7 Migrants that Changed the World

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/ published 7 months ago

7 Migrants that Changed the World

At the peak of the European migrant crisis in 2015, more than 1 million Syrians requested asylum in Europe

We are facing a refugee and migrant crisis. There are hundreds of thousands migrants waiting in Turkey, ready to enter Europe and move towards Western Europe countries. Refugees are not always a bad thing. There are refugees that completely changed our world. Some of the most famous persons in the world are refugees.

For example, did you know that Albert Einstein was a refugee? Or Henry Kissinger? At the peak of the European migrant crisis in 2015, more than 1 million Syrians requested asylum in Europe. Who knows, maybe one of them might be a migrant that will contribute to a better world. Here are 7 refugees that changed the world.

Albert Einstein

We all know Albert Einstein. His theory of relativity completely changed the world of physics and science. He is still one of the smartest persons. His IQ was between 160 and 190, which is extraordinary.


Einstein was a German Jew who left Germany during the Nazi period. He was visiting America in 1933, and it was clear to him he cannot go back to Nazi Germany.

He once famously wrote that he feels “privileged by the destiny to live in America”. At the same time, he felt ashamed living in a peaceful country while his fellow Germans suffered.

Marlene Dietrich

Same as Albert Einstein, one of the most famous actresses in Hollywood was a German refugee. She was already a star when she moved to America in 1939. She turned her back on Nazi Germany, and requested American citizenship.

Dietrich often criticized Hitler. She even performed for the US military during World War II. Her movies were forbidden in Germany. Despite everything, she said “I was born a German, and I will always be a German”.

Fun fact: her father was a police lieutenant and installed military attitude in her. She entered the cabaret scene in the 1920s in Germany as a singer. In 1931, she won an Oscar for Morocco. Some of her best movies include Witness for the Prosecution, Judgment at Nuremberg, Dishonored, Shanghai Express, Destry Rides Again, and Blonde Venus.

Henry Kissinger

Henry was a professor at Harvard and one of the most influential characters in international relationships. He was the 56st state secretary of the United States. Kissinger played a huge role in shaping American policy in foreign affairs.



Kissinger was born in Bavaria, Germany. He left the country in 1938 in fear of Nazi. But his feelings for Germany stayed the same. He said “Germany never stopped being part of my life”.

Henry Kissinger was one of the most important persons in ending the America – Vietnam war. He was the one paving the way for the President Nixon to visit China and open diplomatic relations.

Kissinger is also a controversial character. He won the Paris Peace Award in 1973, and even has a Nobel peace award. At the same time, he is dubbed as war criminal.

Milos Forman

One of the best directors in American history is not an American. Milos Forman was a well-known director in his homeland. But he turned his back on Czechoslovakia and moved to the United States following Prague Spring in 1968.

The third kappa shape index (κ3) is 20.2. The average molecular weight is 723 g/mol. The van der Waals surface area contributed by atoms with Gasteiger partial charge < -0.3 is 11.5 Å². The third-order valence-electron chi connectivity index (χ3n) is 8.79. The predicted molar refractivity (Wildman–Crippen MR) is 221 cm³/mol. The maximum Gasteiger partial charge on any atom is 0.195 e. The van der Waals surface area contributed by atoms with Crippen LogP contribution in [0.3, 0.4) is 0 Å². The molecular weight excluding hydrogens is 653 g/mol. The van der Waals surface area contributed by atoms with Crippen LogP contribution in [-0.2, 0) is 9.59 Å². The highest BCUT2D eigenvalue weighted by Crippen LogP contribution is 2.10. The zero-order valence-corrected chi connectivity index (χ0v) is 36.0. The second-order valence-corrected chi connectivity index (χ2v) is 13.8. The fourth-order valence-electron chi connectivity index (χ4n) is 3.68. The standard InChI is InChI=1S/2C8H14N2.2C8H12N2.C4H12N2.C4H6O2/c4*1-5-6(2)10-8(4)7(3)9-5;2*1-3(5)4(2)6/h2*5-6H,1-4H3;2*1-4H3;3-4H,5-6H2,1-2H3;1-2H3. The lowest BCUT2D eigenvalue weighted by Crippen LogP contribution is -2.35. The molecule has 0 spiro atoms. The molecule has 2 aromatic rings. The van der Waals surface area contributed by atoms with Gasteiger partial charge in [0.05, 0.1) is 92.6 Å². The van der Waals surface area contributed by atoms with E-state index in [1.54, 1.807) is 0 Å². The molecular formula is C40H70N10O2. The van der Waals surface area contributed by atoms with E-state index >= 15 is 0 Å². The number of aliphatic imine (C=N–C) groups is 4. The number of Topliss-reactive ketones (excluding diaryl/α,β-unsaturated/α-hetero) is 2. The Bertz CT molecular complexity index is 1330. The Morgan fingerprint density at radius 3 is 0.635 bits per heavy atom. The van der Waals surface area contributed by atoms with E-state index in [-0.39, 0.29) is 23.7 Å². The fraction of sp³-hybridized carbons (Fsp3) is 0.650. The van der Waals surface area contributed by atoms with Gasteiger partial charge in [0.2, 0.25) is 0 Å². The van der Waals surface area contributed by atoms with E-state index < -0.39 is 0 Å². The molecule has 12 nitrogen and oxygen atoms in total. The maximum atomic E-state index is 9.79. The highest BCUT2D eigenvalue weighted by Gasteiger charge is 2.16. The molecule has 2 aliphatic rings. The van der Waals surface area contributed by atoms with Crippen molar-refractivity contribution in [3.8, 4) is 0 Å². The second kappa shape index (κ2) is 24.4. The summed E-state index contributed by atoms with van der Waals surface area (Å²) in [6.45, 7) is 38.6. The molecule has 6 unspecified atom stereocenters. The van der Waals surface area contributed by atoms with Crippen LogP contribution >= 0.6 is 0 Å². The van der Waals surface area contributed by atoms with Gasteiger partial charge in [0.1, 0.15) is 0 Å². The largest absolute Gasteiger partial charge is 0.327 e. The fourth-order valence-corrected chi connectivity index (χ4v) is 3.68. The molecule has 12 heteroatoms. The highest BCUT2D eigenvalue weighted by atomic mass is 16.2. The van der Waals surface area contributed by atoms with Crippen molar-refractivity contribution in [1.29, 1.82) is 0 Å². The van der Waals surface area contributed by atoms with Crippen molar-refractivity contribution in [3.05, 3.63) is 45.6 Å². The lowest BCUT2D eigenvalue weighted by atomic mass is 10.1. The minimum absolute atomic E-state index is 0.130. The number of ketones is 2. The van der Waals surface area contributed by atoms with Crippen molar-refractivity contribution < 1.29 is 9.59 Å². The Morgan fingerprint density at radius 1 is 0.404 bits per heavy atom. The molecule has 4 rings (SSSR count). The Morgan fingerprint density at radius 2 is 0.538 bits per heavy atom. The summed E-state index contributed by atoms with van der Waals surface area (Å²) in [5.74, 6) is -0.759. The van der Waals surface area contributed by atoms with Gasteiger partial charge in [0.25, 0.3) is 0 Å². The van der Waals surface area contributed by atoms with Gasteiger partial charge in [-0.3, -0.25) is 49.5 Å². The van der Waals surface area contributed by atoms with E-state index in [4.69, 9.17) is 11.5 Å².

He won two Oscars, as best director for Amadeus in 1984, and best director for One Flew Over the Cuckoo’s Nest. The former is an iconic movie, widely considered one of the best in American history. The movie also won Oscar for Best Actor, Best Actress in Leading Role, best writing and screenplay, best actor in a supporting role, and best cinematography.

Isabel Allende

In 1973, Chilean president Salvador Allende was a victim of a coup. The daughter of his cousin, Isabel, flee to Venezuela following death threats.

She is now one of the best-known writers in America. She moved to America from Venezuela. Her books are widely acknowledged realism novels.

Her best novels are The House of the Spirits and City of the Beasts. She has more than 20 books, translated to more than 35 languages. Isabel Allende sold more than 67 million copies.

Miriam Makeba

Most of us know her as Mama Africa. Miriam Makeba was on a tour in USA when the South Africa government decided to nullify her passport. Authorities were angry due to her involvement in the anti-Apartheid  campaign. The government forbidden her to come back to the country.



Her song, “Pata Pata” was a world hit in 1967. The legendary singer lived in the United States of America and Guinea before coming back to her country 10 years later.

She spoke Xhosa, the second most common language in South Africa. She was a United Nations goodwill ambassador and civil rights activist.

George Weidenfeld

Born in Vienna, Lord George Weidenfeld was a British Jew. He was a publisher, philanthropist, and newspaper columnist. George left Austria after Germany invaded the country. He flee for London, where he founded his own publishing company and worked for the first president of Israel.

But his most important deeds are in the form of rescuing. He financed rescuing of Christians in Syria and Iraq. He said “I cannot save the world, but I have a debt to repay”.

But his greatest triumph was outfacing the censors and publishing Vladimir Nabokov’s Lolita. While other publishers refused, Lord Weidenfeld decided to publish the 1955 novel, notable for its controversial subject. Lolita is now one of the iconic books ever published.

He was also a shuttle diplomat mediating between Israel and the UK. George created structures that the country still benefits from today.

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